In January 2020 Agriculture Victoria surveyed participants in the Soil Moisture Monitoring cropping network. This survey explored what subscribers had gained from the network and how they used the information for decision making.
Agriculture Victoria established a network of soil moisture probes in 2011 to pilot the use of probe technology to monitor deep soil moisture in a dry land broadacre cropping scenarios. Upon the success of this initial trial, the network has also recently expanded to include probe pilots in pasture systems.
Information and analysis of data from the soil moisture probe network is generated monthly during the growing season formatted into a regular newsletter. Agriculture Victoria Seasonal Risk Agronomist, Dale Boyd, has been producing these newsletters for more than six years.
There were 777 subscribers to the cropping soil moisture monitoring newsletter and 129 responded to the survey conducted in January 2020, with the following data summarising the results.
Over the lifetime of the cropping soil moisture monitoring newsletter we have seen an increase in the number of subscribers who describe themselves as other. They can be typically categorised as government, research, marketing/trading and Agtech.
The target audiences of primary producers and advisors still make up the large proportion of subscribers.
A gradual increase in subscribers has seen the newsletter increase from the starting base in 2011 to 777 subscribers in 2020, with 80 per cent saying that they read at least every one in two newsletters.
When it came to soil moisture information being relevant and helpful to producers, 90 per cent agreed that the cropping soil moisture monitoring newsletter improved their knowledge and understanding of deep stored soil moisture. With 86 per cent agreeing that the cropping soil moisture monitoring newsletter improved their ability to make decisions to manage seasonal risk.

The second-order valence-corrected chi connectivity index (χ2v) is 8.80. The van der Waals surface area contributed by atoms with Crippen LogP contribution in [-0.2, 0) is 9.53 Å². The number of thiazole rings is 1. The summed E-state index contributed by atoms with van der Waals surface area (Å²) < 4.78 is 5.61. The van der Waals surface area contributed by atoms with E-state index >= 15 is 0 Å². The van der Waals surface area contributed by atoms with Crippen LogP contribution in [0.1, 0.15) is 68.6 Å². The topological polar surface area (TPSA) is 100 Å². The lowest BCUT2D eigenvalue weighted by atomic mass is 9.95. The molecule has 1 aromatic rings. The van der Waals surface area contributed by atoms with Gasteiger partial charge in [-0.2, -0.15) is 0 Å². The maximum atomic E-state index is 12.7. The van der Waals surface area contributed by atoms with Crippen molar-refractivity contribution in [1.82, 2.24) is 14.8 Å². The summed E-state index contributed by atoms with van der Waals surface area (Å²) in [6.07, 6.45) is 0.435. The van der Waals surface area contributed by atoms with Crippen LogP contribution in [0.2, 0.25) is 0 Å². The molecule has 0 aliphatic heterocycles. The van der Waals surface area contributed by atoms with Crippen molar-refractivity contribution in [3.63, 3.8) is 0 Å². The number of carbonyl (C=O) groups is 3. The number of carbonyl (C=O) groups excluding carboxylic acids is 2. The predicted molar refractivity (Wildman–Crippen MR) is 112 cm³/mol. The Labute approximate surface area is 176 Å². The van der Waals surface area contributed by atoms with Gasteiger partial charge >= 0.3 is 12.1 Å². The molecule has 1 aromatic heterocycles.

Survey responders have been consistent from 2014 to 2020 on what times of the year they believe soil moisture information is important to their decisions making, spring ranks number one followed by autumn, winter and summer.
When it comes to the type of decisions producers use soil moisture information for, respondents highlighted five key areas, with nitrogen timing and amount consistently ranking highly in all surveys conducted with this group historically (2014 and 2017). Hay versus grain options is a decision that has gradually reached popularity throughout the years of surveying, with it ranking in the top three in 2020.
Given the importance of these decisions in the whole farm business, it is not surprising that 91 per cent of respondents agreed that soil moisture monitoring information can assist with maximising production.
Water holding capacity is something that is discussed regularly when talking about soil moisture monitoring technology with 80 per cent agreeing that knowing the actual water volume in their soil is important. Soil is a complex field and therefore not surprising that only 58 per cent of respondents felt they knew how much water their soil type held and 45 per cent knew how to calculate the water holding ability. This implies there is a need for growing the capability within Victoria.
Responders to the survey were split on the investment, having already invested (46 per cent), intending to invest (13 per cent) and have not and not intending to invest (40 per cent) in soil moisture probe technology. Over the six years of surveying the numbers of who have soil moisture probes has increased, but so has the category who are not intending to invest. This is due to a larger number of subscribers who like to view the data, as well as people better understanding the technology and how it does or doesn’t fit with their system. But also possible is people living close to a public soil moisture probe site are happy with the data from it.
For more information about the survey or the Agriculture Victoria soil moisture monitoring network, please contact us at email@example.com.